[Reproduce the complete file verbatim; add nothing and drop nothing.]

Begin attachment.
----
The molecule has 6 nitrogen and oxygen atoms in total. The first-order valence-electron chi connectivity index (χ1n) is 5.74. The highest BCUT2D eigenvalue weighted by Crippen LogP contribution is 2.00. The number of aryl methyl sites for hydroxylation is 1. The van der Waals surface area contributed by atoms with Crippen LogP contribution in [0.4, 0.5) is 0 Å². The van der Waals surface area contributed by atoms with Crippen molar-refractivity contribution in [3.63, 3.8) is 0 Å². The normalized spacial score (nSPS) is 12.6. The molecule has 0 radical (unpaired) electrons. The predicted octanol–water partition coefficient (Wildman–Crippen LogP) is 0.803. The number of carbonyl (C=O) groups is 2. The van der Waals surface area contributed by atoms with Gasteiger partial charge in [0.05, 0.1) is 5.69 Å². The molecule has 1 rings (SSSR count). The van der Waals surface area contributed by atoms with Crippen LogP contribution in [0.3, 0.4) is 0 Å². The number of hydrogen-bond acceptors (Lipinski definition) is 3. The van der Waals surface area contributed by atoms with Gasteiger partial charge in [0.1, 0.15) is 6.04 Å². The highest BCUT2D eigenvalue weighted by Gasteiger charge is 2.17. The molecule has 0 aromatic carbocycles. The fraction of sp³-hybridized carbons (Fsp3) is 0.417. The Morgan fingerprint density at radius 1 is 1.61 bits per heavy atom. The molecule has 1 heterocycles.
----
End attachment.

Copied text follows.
The molecule has 6 nitrogen and oxygen atoms in total. The first-order valence-electron chi connectivity index (χ1n) is 5.74. The highest BCUT2D eigenvalue weighted by Crippen LogP contribution is 2.00. The number of aryl methyl sites for hydroxylation is 1. The van der Waals surface area contributed by atoms with Crippen LogP contribution in [0.4, 0.5) is 0 Å². The van der Waals surface area contributed by atoms with Crippen molar-refractivity contribution in [3.63, 3.8) is 0 Å². The normalized spacial score (nSPS) is 12.6. The molecule has 0 radical (unpaired) electrons. The predicted octanol–water partition coefficient (Wildman–Crippen LogP) is 0.803. The number of carbonyl (C=O) groups is 2. The van der Waals surface area contributed by atoms with Gasteiger partial charge in [0.05, 0.1) is 5.69 Å². The molecule has 1 rings (SSSR count). The van der Waals surface area contributed by atoms with Crippen LogP contribution in [0.3, 0.4) is 0 Å². The number of hydrogen-bond acceptors (Lipinski definition) is 3. The van der Waals surface area contributed by atoms with Gasteiger partial charge in [0.1, 0.15) is 6.04 Å². The highest BCUT2D eigenvalue weighted by Gasteiger charge is 2.17. The molecule has 0 aromatic carbocycles. The fraction of sp³-hybridized carbons (Fsp3) is 0.417. The Morgan fingerprint density at radius 1 is 1.61 bits per heavy atom. The molecule has 1 heterocycles.